We handle it. We deal with it. It’s what we do. It’s part of our skill set; a skill set many of us come by naturally and the rest of us work very hard to cultivate and integrate into our practice. Nurses deal with it.

But nurses, just like everyone else, are human…very human. Nurses complain too. They complain sometimes about all of the above and then some. It might seem that might be all we do…to some who then shout STOP COMPLAINING ALREADY! DO SOMETHING! BE A CHANGE-MAKER! They’re right, of course. We should do something. We almost always are even if they don’t appreciate it.

Out of complaints and frustrations often comes just change as many agents of change find inspiration in their own complaints and the complaints of others. Dr. Hultquist, my Fundamentals in Nursing professor and Dean of the Nursing program I graduated from YEARS ago will be proud to know that I still recall some of the agents of change in nursing that she lectured about, all who were inspired from their own frustrations and complaints:

  • Florence Nightingale- Of course one starts with Flo when talking about change-makers in our profession! Laying down the foundations of what is today our profession, Flo was a driving force in changing the reputation of nursing and nurses.
  • Mary Breckinridge- While training and working as a nurse in post World War I Europe, she was inspired to consider that the model of care she was a part of delivering in France could be implemented in remote rural areas of the United States.  From her work as a midwife and nurse in rural Kentucky, evolved the Frontier Nursing Service.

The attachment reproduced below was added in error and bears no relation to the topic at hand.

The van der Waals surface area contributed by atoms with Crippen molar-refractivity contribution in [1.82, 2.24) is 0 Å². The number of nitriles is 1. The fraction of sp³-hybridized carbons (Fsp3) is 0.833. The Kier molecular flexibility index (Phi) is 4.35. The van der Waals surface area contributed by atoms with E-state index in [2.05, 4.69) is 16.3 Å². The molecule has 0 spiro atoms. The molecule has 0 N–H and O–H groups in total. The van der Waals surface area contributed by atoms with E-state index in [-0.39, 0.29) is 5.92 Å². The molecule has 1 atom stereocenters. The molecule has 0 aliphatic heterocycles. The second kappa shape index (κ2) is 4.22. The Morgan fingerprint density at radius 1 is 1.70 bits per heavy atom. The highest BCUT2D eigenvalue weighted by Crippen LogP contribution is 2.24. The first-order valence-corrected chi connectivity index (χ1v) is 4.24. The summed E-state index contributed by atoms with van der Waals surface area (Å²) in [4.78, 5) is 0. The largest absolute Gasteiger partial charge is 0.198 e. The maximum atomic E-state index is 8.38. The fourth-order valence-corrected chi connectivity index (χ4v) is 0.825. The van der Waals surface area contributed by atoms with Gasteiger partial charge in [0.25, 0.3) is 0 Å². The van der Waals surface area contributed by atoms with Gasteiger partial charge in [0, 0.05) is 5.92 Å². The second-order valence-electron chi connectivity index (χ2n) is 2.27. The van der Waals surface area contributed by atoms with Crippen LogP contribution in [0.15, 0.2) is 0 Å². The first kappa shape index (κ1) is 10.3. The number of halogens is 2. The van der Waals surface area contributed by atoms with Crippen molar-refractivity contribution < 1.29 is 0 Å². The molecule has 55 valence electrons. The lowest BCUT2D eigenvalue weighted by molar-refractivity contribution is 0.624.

• Dorothea Dix- One of the pioneers of American Nurses, she became an activist for the post Civil War mentally ill helping to implement the first generation of mental health care in the United States.
  • Mary Eliza Mahoney- recognized as one of the first African American women to break the color barrier graduating from nursing school. Her work through the years of her practice helped to significantly influence the elimination of racial discrimination in the registered nursing profession.
  • Virginia Avenal Henderson- Where would we be were it not for the “first lady of nursing” who helped to define the role of the modern professional nurse, “the unique function of the nurse is to assist the individual, sick or well, in the performance of those activities contributing to health or its recovery (or to peaceful death) that he would perform unaided if he had the necessary strength, will or knowledge.”…Dr. Hultquist I am certain is beaming warmly that I remember this one! Her work is credited with shifting the focus of nursing research from studying nurses to studying the differences that nurses can make in people’s lives.